(NOTE: It’s very important to remember that I specifically reviewed Version 1.1 of this software, as — ideally — it’s rather likely numerous issues discussed within this review will eventually be rectified.)
Do you remember logging into Newgrounds — the internet’s Mecca for aspiring flash designers — during the early aughts to try all of the newest submissions, some of which were amazing (and some of which weren’t)? Broadside (out now, $1.99) — Lost Games’ top-down faction-based Shoot’em Up — heavily reminded me of that era, sometimes in the unfortunately worst of possible ways (but I’ll be saving that particular gem for last). Anyways, as such things should always come first, let’s now begin discussing how Broadside — and its three-way battle between different factions (theoretically vying for control of ancient space relics) — is actually played.
After first selecting from one of the three factions — which include: a super-smart amoeba hive mind, super-religious aliens, and a human empire — you’ll immediately be placed in a low-ranking ship from your side. At this point you can command the ship to fly in any given direction by tapping there, with your on-board systems firing — in theory — whenever they’re pointed directly at something attackable. Although I think your on-board systems will also currently attempt to fire at any nearby allies as well, but thankfully they seem to be immune to any barrages coming from a friendly unit.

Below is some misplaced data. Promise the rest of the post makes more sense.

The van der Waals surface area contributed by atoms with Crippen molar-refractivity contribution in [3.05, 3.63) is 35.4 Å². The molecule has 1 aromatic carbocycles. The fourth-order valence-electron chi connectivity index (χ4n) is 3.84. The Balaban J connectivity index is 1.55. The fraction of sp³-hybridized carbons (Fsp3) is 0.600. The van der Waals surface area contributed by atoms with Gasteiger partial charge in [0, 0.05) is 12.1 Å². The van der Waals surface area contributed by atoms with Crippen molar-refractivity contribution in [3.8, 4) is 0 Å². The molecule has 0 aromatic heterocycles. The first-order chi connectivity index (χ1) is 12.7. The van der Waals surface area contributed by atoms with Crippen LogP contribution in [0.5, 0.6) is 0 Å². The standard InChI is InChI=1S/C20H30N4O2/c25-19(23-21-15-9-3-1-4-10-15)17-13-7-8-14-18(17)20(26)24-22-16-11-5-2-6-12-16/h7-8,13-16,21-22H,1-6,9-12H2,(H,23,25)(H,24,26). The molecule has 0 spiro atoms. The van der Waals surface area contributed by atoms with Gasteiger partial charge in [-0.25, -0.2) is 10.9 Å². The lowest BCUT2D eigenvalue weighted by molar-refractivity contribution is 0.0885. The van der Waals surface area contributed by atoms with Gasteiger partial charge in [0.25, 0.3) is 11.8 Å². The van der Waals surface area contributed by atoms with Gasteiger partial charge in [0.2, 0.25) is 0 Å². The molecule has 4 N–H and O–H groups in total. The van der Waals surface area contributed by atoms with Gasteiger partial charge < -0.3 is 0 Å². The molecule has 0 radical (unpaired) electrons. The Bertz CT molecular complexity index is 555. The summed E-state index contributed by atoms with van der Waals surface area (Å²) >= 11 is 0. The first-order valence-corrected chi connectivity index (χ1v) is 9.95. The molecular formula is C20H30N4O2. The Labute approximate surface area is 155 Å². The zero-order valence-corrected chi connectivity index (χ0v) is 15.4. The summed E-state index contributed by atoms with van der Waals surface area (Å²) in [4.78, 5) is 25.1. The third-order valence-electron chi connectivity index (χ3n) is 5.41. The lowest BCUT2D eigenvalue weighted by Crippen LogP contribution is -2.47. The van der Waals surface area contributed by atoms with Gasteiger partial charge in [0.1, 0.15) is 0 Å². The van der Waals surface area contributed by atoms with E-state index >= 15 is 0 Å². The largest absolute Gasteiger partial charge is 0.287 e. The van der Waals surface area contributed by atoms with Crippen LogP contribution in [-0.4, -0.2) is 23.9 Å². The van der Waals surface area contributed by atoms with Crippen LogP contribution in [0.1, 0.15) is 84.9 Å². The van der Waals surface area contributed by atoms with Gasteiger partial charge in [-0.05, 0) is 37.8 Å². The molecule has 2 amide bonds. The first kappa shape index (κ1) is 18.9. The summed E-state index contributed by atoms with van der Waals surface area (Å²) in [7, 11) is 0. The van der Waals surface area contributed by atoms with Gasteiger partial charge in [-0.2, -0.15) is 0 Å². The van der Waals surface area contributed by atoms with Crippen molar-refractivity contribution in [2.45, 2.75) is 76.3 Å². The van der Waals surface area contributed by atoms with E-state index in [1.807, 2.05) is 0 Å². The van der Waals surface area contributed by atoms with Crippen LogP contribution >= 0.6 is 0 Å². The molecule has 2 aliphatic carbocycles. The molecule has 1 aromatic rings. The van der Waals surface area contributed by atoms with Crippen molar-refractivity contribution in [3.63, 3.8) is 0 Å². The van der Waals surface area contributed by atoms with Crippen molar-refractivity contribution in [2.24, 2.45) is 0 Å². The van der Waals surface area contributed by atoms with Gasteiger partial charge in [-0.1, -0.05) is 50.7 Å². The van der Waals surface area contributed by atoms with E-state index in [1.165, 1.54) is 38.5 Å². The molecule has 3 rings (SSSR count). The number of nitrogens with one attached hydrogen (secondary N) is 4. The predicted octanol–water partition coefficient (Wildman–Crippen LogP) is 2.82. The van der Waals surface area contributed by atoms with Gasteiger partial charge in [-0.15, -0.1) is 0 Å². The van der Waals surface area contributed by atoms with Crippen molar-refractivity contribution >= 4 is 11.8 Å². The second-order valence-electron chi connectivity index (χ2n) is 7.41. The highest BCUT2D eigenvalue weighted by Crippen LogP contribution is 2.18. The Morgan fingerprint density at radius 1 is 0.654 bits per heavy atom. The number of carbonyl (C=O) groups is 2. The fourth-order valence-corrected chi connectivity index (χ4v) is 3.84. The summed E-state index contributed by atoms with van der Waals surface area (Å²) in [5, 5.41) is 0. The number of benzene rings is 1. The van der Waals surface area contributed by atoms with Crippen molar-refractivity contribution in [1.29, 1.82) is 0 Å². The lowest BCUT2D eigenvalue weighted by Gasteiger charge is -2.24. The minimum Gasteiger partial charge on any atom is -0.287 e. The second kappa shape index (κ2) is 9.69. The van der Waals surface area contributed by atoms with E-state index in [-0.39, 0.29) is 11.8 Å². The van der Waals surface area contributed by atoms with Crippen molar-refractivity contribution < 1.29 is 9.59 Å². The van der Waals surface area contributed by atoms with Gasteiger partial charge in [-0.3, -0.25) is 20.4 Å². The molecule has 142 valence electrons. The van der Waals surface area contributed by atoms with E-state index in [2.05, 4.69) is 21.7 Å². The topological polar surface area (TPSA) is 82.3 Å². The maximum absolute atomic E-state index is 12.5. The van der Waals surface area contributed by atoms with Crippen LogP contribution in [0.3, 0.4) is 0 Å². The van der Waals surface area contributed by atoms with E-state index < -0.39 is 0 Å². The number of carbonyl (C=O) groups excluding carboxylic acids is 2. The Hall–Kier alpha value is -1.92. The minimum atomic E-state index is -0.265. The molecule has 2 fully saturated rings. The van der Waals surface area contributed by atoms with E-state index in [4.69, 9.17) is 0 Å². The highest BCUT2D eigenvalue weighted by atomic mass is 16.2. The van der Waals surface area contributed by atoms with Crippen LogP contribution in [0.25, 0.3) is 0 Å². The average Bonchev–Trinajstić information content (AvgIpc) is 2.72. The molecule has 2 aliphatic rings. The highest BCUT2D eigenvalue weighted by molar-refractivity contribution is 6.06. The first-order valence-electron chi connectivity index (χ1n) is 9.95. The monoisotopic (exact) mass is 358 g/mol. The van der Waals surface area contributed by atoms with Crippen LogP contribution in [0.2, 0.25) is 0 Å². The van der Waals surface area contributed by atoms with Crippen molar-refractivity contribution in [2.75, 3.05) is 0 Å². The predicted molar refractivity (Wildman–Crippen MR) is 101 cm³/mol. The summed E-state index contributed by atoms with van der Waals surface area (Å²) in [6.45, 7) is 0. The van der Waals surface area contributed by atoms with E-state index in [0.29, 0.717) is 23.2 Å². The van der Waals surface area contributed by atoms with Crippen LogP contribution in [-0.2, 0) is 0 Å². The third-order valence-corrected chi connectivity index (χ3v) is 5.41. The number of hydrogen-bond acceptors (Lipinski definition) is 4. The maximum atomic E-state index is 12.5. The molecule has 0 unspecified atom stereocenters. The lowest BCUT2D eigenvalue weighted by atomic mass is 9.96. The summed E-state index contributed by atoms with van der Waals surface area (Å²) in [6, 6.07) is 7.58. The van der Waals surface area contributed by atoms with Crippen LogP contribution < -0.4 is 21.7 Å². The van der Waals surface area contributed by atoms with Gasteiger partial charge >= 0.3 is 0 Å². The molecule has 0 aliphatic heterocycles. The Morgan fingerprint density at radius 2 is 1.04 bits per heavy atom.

Your ship also has a shield system that can thankfully absorb some hits before you actually begin accruing damage, which is good because — unlike the shields themselves — your ship doesn’t have an on-board repair function. You can — however — repair your ship by flying it over top of your faction’s repair vessel, assuming you can remember where the thing is currently parked (it’d be really helpful if there was a pointer for this). To help you get back to your repair center — as well as just evade enemy ships in general — there’s a boost button on your screen’s lower right-hand corner, which causes your ship to significantly speed up when pressed (among other things, but more on that later).
Using these controls you’ll fly around — sometimes running into friendly units — and overall attempt to align yourself so that enemies are destroyed, yet without also sustaining lethal damage along the way. Your reward for doing this will be that your defeated foes leave behind precious salvage, which — upon being scooped up — can be used to upgrade both your ship and weapon systems. It should be noted that many of the later vessels are massively screen filling, which means — although they take a beating better — these dreadnaughts are also especially good at be hit by nearly all incoming fire.
Anyways, now that I’ve explained the tenants of Broadside — which genuinely amount to little more than endlessly upgrading your vessel and/or arsenal — it’s finally time to begin discussing precisely why I’m scoring this game so low.
Okay — first things first — Broadside is insanely hard (in fact, early on you can often expect to die during your first firefight), yet — sadly — isn’t particularly rewarding when you finally do manage to get things right. Your opponents can — and will — pummel your ship into oblivion within seconds, yet successfully returning the favor lacks any sort of satisfactory gravitas (beyond the dropped salvage). Evading your enemies isn’t helped by the fact their AIs are extremely good at pointing those ships straight for you, and your boost button — while not necessarily malfunctioning — is designed rather bizarrely.